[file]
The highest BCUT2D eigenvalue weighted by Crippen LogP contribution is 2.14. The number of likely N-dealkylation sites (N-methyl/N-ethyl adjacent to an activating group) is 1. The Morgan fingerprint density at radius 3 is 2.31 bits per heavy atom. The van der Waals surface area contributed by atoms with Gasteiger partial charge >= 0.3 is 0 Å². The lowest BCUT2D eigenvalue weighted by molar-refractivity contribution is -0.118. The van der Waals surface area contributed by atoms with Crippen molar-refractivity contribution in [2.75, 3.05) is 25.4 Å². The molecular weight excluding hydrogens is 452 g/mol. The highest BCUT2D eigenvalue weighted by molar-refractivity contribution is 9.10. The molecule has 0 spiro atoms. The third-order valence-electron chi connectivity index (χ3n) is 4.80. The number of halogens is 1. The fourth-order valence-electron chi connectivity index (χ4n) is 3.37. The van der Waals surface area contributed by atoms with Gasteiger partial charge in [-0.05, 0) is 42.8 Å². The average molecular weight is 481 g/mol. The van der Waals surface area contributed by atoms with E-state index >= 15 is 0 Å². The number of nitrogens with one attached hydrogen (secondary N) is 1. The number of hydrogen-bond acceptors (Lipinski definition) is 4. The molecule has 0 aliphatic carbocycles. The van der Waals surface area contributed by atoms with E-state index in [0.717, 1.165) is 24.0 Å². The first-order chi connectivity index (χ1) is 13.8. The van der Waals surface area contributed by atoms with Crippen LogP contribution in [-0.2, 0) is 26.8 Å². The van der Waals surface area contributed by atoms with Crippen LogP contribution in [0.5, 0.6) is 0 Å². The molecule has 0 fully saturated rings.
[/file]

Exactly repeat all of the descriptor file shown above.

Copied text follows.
The highest BCUT2D eigenvalue weighted by Crippen LogP contribution is 2.14. The number of likely N-dealkylation sites (N-methyl/N-ethyl adjacent to an activating group) is 1. The Morgan fingerprint density at radius 3 is 2.31 bits per heavy atom. The van der Waals surface area contributed by atoms with Gasteiger partial charge >= 0.3 is 0 Å². The lowest BCUT2D eigenvalue weighted by molar-refractivity contribution is -0.118. The van der Waals surface area contributed by atoms with Crippen molar-refractivity contribution in [2.75, 3.05) is 25.4 Å². The molecular weight excluding hydrogens is 452 g/mol. The highest BCUT2D eigenvalue weighted by molar-refractivity contribution is 9.10. The molecule has 0 spiro atoms. The third-order valence-electron chi connectivity index (χ3n) is 4.80. The number of halogens is 1. The fourth-order valence-electron chi connectivity index (χ4n) is 3.37. The van der Waals surface area contributed by atoms with Gasteiger partial charge in [-0.05, 0) is 42.8 Å². The average molecular weight is 481 g/mol. The van der Waals surface area contributed by atoms with E-state index >= 15 is 0 Å². The number of nitrogens with one attached hydrogen (secondary N) is 1. The number of hydrogen-bond acceptors (Lipinski definition) is 4. The molecule has 0 aliphatic carbocycles. The van der Waals surface area contributed by atoms with E-state index in [0.717, 1.165) is 24.0 Å². The first-order chi connectivity index (χ1) is 13.8. The van der Waals surface area contributed by atoms with Crippen LogP contribution in [-0.2, 0) is 26.8 Å². The van der Waals surface area contributed by atoms with Crippen LogP contribution in [0.5, 0.6) is 0 Å². The molecule has 0 fully saturated rings.